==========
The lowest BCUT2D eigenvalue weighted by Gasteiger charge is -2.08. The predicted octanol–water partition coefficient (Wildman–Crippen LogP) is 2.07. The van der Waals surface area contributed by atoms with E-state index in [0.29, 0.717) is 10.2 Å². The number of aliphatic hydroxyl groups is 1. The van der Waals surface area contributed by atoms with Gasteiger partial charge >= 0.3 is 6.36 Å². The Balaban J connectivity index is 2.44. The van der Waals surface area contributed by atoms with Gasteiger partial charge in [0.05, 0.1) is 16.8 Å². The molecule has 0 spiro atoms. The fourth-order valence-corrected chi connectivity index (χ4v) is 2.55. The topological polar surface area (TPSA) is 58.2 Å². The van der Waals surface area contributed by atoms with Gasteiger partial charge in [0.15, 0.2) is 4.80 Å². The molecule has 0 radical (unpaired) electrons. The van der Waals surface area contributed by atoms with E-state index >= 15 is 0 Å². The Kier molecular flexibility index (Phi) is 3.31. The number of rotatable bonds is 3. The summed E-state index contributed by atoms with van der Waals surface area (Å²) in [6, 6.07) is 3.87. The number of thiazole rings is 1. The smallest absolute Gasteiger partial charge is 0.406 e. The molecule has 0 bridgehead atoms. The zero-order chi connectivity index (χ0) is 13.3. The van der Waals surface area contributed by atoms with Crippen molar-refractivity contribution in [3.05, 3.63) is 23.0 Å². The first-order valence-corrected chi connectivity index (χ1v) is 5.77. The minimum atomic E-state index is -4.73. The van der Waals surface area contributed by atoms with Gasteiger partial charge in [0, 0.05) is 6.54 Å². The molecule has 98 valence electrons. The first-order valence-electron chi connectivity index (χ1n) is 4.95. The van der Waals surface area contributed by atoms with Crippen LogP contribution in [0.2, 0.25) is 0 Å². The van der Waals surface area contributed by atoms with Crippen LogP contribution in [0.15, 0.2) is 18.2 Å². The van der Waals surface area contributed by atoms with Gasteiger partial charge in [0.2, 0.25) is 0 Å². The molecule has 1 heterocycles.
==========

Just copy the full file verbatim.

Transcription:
The lowest BCUT2D eigenvalue weighted by Gasteiger charge is -2.08. The predicted octanol–water partition coefficient (Wildman–Crippen LogP) is 2.07. The van der Waals surface area contributed by atoms with E-state index in [0.29, 0.717) is 10.2 Å². The number of aliphatic hydroxyl groups is 1. The van der Waals surface area contributed by atoms with Gasteiger partial charge >= 0.3 is 6.36 Å². The Balaban J connectivity index is 2.44. The van der Waals surface area contributed by atoms with Gasteiger partial charge in [0.05, 0.1) is 16.8 Å². The molecule has 0 spiro atoms. The fourth-order valence-corrected chi connectivity index (χ4v) is 2.55. The topological polar surface area (TPSA) is 58.2 Å². The van der Waals surface area contributed by atoms with Gasteiger partial charge in [0.15, 0.2) is 4.80 Å². The molecule has 0 radical (unpaired) electrons. The van der Waals surface area contributed by atoms with E-state index >= 15 is 0 Å². The Kier molecular flexibility index (Phi) is 3.31. The number of rotatable bonds is 3. The summed E-state index contributed by atoms with van der Waals surface area (Å²) in [6, 6.07) is 3.87. The number of thiazole rings is 1. The smallest absolute Gasteiger partial charge is 0.406 e. The molecule has 0 bridgehead atoms. The zero-order chi connectivity index (χ0) is 13.3. The van der Waals surface area contributed by atoms with Crippen molar-refractivity contribution in [3.05, 3.63) is 23.0 Å². The first-order valence-corrected chi connectivity index (χ1v) is 5.77. The minimum atomic E-state index is -4.73. The van der Waals surface area contributed by atoms with Gasteiger partial charge in [0, 0.05) is 6.54 Å². The molecule has 98 valence electrons. The first-order valence-electron chi connectivity index (χ1n) is 4.95. The van der Waals surface area contributed by atoms with Crippen LogP contribution in [0.2, 0.25) is 0 Å². The van der Waals surface area contributed by atoms with Crippen LogP contribution in [0.15, 0.2) is 18.2 Å². The van der Waals surface area contributed by atoms with Gasteiger partial charge in [0.2, 0.25) is 0 Å². The molecule has 1 heterocycles.